- Japanese currency gains on concern about slowing gloabl growth
- Goldman Sachs reiterates forecast for gains to be reversed
The yen rose, posting its longest run of weekly gains since September, as investors look past signs of improvement in the U.S. economy and instead channeled their cash into haven assets.
Japan’s currency strengthened against all its 16 major peers even after a U.S. report showed inflation rose the most in more than four years last month.
The yen has been the chief beneficiary of weeks of turmoil stemming from concern that global growth is slowing, and policy makers, investors and strategists are weighing whether this strength can last. Goldman Sachs Group Inc. reiterated its forecast for the currency to trade more than 15 percent weaker by year-end, even as options contracts show investors are paying up to protect against yen gains.
“When you have a risk-off market, safe haven flows go to the highest-liquidity currency with a current account surplus, and that’s Japan," said Jennifer Vail, head of fixed-income research at U.S. Bank Wealth Management, which oversees $125 billion. Vail said she wouldn’t bet on the dollar strengthening against the yen.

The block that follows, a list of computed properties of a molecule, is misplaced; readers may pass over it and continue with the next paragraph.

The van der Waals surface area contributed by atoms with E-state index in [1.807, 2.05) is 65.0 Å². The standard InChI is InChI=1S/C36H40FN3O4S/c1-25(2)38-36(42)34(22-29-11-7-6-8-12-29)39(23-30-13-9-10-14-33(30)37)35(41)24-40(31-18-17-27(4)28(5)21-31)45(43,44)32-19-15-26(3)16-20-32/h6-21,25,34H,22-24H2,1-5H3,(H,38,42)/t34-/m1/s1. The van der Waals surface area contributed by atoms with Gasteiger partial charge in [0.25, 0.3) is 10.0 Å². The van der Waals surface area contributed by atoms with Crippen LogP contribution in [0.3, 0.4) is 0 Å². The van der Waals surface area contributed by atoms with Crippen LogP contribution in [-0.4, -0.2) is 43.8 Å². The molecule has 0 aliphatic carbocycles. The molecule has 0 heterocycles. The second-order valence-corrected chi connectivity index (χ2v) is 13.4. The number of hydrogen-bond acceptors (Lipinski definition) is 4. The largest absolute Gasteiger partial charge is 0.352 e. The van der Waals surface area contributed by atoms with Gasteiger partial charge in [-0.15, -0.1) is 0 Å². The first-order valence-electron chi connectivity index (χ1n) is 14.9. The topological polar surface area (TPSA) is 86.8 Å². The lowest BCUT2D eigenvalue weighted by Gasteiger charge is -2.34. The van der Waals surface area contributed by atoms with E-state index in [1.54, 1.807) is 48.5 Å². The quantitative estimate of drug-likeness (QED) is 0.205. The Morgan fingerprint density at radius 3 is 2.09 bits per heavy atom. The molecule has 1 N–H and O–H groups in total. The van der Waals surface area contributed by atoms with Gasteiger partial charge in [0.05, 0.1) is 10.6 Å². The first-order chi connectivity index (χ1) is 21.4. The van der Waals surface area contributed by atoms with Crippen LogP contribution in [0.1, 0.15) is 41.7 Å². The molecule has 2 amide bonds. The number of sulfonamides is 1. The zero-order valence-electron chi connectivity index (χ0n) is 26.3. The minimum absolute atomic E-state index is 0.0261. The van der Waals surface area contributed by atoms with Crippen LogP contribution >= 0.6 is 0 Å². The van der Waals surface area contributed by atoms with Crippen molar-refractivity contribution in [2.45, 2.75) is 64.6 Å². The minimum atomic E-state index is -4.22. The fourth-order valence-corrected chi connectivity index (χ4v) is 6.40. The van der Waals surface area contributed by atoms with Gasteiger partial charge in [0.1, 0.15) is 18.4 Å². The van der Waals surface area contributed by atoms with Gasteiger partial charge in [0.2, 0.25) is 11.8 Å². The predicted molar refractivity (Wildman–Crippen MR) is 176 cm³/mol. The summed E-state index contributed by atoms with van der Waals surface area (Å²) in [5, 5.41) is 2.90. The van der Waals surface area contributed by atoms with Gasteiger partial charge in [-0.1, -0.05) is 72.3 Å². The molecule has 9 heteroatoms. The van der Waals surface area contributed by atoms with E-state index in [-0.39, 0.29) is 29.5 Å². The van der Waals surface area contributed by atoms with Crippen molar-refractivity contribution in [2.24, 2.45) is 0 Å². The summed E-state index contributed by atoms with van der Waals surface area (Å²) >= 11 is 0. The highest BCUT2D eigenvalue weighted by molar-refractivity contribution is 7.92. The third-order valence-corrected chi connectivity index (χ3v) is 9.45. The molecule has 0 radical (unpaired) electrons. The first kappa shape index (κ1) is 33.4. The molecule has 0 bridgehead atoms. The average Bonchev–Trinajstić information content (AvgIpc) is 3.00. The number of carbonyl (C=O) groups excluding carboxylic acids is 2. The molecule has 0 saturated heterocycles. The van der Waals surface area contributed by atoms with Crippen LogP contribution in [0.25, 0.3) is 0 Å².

Japan’s currency advanced 0.5 percent to 112.63 per dollar at 5 p.m. in New York. The yen rose 0.4 percent to 125.31 against the euro, after earlier reaching 125.02, the strongest level since June 2013.
The yen has gained for a third week, the longest streak since the five days ended Sept. 4. That move has come even after Bank of Japan Governor Haruhiko Kuroda unexpectedly adopted negative interest rates at the end of last month, sparking speculation the central bank may intervene to arrest the currency’s gains.
Japanese authorities will find it “very difficult” to step in should the yen’s appreciation accelerate before Group-of-20 finance ministers and central bankers meet next weekend in Shanghai, said Mansoor Mohi-uddin, senior markets strategist in Singapore at Royal Bank of Scotland Group Plc.
The premium for options protecting against gains by the yen, compared to those insuring against a loss, rose to near the highest since 2010, three-month risk reversals show. Dollar-yen’s 14-day relative strength indicator is, however, close to 30, a level that some traders view as a signal the currency has reached extreme levels and may reverse.
Forecasters are also unconvinced that yen strength will be sustained. Goldman Sachs sees the yen weakening to 120 per dollar “in the near term,” and 130 by year-end, Goldman analysts led by chief currency strategist Robin Brooks wrote in a note to clients Friday.
The median of more than 50 estimates compiled by Bloomberg calls for the yen to slump to 120 per dollar by the end of March, and to 123 by year-end.